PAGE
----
Between a record-breaking class size, fluctuating COVID-19 policies, and a smaller-than-normal list of returning staff, the first-year orientation team for the class of 2025 had a lot on their plates. 

Sophomore Orientation Leader and Campus Times Opinions editor Alyssa Koh said she started planning this experience with an open mind. “As someone who never had an in-person orientation, I had no expectations coming in, just because I couldn’t.”

Upperclass Orientation Leaders like junior Waleed Nadeem, the only returning member from last year’s group, had to rethink almost every part of the process. Nadeem said that this year was “completely different” from his prior work. Last year we had the biggest challenge of reimagining orientation in a multi-modal setting,” he said. “This year we had virtual interactions with our students, but the primary focus remained on making the [in person] Welcome Week the best week for the incoming first-years and transfers.”

The sudden rise of the Delta variant is a difficult challenge for a team trying to plan in-person events for UR’s largest class ever. To deal with so many factors out of their control, they’ve had to be ready to adapt or scrap plans on the fly.

“The Delta variant was definitely something we were monitoring very closely,” Nadeem said. “We had to make sure our programs were flexible enough that if something comes up, we can still offer the opportunity for students to interact and form strong connections.”

Koh said that plans have been in place for “a couple weeks to a month now,” but the recent decision to reinstate the mask policy for everyone at the University required some quick reworking. Shifting guidelines “meant that we had to go into [a] really big overhaul,” Koh said. “So, the past week or so has been all about that ⁠— I had to cancel some big orders that were coming in, which feels really disheartening.”

Last-minute changes have been challenging for the team, but nothing exemplifies their tireless search for silver linings better than the forward-thinking orientation theme.

“Our theme is UR The Future,” Koh said with a laugh. The slogan is “deliberately cheesy,” and the orientation team has really gone all in. Their ideas have a fantastical and futuristic energy, including Space Crafts and Space Golf, Intergalactic Karaoke, a showing of Guardians of the Galaxy, and dining groups named after planets.

According to Nadeem, deciding on a theme was an easy, fast process. After the Orientation Leaders were tasked by professional staff with picking a theme, Nadeem shouted, “‘UR The Future’ as the very first idea, as it sends a message that we at [The University of Rochester] are the future leaders of the world.”

This relentless optimism is a necessity, not a luxury, for the orientation team. They’re keeping a positive attitude about their many limitations and setbacks, to deliver the best orientation experience possible. To keep morale up for orienters and orientees, they’re focusing on the activities that have been able to happen this year rather than those that haven’t.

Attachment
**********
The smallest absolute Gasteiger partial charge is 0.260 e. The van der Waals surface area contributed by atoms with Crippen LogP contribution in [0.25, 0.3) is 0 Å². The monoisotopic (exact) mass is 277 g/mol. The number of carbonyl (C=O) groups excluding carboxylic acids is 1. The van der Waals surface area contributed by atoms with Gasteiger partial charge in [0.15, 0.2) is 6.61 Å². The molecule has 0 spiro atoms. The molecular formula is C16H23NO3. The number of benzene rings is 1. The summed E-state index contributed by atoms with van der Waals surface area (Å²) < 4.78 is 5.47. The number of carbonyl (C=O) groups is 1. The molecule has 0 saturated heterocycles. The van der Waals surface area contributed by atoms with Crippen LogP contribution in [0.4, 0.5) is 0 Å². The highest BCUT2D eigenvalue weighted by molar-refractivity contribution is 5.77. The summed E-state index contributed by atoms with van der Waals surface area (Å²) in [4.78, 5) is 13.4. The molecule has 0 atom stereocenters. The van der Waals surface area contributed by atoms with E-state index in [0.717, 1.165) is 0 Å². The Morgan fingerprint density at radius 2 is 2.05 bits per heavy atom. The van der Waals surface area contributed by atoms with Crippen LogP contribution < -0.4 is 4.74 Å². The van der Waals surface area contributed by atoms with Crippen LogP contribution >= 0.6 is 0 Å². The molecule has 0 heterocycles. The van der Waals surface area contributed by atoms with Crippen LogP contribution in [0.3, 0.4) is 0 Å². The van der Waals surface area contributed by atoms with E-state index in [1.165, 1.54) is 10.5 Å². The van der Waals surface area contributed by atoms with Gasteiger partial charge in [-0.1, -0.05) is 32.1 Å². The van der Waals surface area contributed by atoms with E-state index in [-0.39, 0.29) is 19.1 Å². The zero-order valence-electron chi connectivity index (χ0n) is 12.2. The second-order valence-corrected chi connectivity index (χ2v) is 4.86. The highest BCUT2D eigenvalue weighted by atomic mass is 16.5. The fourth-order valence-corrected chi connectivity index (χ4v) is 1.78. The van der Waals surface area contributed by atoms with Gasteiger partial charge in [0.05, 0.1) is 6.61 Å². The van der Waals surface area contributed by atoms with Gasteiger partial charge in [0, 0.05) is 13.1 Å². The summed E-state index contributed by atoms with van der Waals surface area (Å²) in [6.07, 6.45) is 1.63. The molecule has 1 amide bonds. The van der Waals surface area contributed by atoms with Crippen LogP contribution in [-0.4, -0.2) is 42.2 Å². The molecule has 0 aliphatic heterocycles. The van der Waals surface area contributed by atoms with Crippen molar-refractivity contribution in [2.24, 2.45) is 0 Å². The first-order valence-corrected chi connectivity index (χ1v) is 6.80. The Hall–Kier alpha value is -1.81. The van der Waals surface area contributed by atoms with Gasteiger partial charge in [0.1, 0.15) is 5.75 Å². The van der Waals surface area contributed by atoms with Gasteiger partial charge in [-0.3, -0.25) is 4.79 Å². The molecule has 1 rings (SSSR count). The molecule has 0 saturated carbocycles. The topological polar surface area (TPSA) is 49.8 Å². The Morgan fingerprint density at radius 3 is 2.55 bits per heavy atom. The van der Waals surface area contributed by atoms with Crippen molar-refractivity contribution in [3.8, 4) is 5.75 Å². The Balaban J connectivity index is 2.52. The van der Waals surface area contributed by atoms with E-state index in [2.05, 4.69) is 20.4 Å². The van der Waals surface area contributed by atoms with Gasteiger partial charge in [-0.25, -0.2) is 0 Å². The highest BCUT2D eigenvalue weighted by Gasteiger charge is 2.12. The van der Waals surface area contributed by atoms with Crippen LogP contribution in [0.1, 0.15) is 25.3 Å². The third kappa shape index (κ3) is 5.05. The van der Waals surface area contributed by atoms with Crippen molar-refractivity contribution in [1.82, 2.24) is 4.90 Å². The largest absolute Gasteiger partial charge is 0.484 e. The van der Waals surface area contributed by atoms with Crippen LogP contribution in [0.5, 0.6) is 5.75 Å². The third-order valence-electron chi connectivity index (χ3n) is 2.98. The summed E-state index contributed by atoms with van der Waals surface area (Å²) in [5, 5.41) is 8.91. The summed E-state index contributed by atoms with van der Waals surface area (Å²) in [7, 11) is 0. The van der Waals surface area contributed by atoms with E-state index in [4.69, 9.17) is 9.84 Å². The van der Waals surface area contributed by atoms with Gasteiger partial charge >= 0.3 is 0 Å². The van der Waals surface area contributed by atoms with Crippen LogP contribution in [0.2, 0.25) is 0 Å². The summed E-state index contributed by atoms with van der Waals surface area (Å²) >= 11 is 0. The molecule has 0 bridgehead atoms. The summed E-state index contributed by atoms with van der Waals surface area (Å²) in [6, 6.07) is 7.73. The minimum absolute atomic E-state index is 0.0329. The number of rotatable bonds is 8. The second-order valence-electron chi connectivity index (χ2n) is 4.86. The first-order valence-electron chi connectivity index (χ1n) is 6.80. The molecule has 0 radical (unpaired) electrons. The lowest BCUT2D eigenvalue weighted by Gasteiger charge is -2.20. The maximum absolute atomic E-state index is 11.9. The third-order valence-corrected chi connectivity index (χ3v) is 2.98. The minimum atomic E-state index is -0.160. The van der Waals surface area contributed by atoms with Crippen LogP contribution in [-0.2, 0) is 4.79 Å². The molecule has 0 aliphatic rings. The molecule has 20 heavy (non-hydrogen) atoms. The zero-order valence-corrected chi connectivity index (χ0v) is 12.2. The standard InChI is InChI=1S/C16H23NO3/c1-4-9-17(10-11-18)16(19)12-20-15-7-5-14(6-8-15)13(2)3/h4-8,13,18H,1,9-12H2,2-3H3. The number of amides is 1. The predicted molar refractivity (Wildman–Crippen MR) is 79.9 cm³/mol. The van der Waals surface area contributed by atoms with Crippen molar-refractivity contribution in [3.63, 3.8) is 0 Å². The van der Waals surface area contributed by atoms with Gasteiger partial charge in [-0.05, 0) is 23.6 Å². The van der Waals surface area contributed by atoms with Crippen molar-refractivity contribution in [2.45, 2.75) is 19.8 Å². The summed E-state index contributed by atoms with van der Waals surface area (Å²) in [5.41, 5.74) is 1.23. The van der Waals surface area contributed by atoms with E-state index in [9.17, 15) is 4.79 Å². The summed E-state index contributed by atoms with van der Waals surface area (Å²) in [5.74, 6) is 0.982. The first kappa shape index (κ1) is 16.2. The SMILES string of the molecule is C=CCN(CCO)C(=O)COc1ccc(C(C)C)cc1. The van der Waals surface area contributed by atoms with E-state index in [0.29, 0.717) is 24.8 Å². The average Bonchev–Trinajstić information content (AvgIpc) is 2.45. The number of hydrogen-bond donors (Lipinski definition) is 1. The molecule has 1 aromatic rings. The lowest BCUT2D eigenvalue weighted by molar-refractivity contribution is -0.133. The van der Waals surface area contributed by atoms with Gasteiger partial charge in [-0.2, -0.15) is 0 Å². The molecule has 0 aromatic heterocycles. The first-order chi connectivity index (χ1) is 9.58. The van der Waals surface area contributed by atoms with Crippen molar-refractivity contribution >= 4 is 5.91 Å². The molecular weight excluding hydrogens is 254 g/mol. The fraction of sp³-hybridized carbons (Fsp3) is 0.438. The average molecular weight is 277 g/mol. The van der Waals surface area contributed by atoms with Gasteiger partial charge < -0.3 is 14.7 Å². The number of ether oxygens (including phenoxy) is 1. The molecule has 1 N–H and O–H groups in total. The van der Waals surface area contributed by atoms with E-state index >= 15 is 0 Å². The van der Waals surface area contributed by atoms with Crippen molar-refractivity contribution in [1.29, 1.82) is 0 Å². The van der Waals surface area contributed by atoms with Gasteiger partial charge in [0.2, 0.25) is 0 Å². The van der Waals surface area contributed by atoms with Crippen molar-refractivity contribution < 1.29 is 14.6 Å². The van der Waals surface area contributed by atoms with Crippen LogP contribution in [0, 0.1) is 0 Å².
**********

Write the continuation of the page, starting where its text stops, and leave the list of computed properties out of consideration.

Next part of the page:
For instance, Koh began her planning under the assumption that Wilson Day couldn’t take place, at least not in any recognizable form. “I assumed that […] if people were going to be able to go off campus it would be a really small number or a really open space,” she said, adding that Wilson Day happening at all is serendipitously exciting. Instead of being disappointed that many students would remain on campus, they embraced the restrictions and adapted by bringing some of the community onto campus to speak.

Other than the event planning, Koh describes her job as middle management: “I had an email list of about 200 students that I would send out information to, get responses back from, [and] be responding to them.” Beyond direct emails, she also took the initiative to organize virtual group meetings. “I [tried] to advocate for a lot of online events over the summer to help foster the sense of community that I really felt coming here.”

Despite its enormous impact on the incoming class, a lot of Orientation Leaders’ work happens under the radar, and often goes underappreciated. “I wish more students would learn about the impact that an OL can make on the incoming class,” Nadeem said.

Even with their low profile, even with a uniquely challenging year, Orientation Leaders can still have a fulfilling role — especially when they finally get to see the new class on campus. In Nadeem’s words: “There have been countless students who have come up to me and told me that I have played a pivotal role in their transition to college, and made them feel like they are not alone in this journey. To me, that is the most rewarding part of orientation.”

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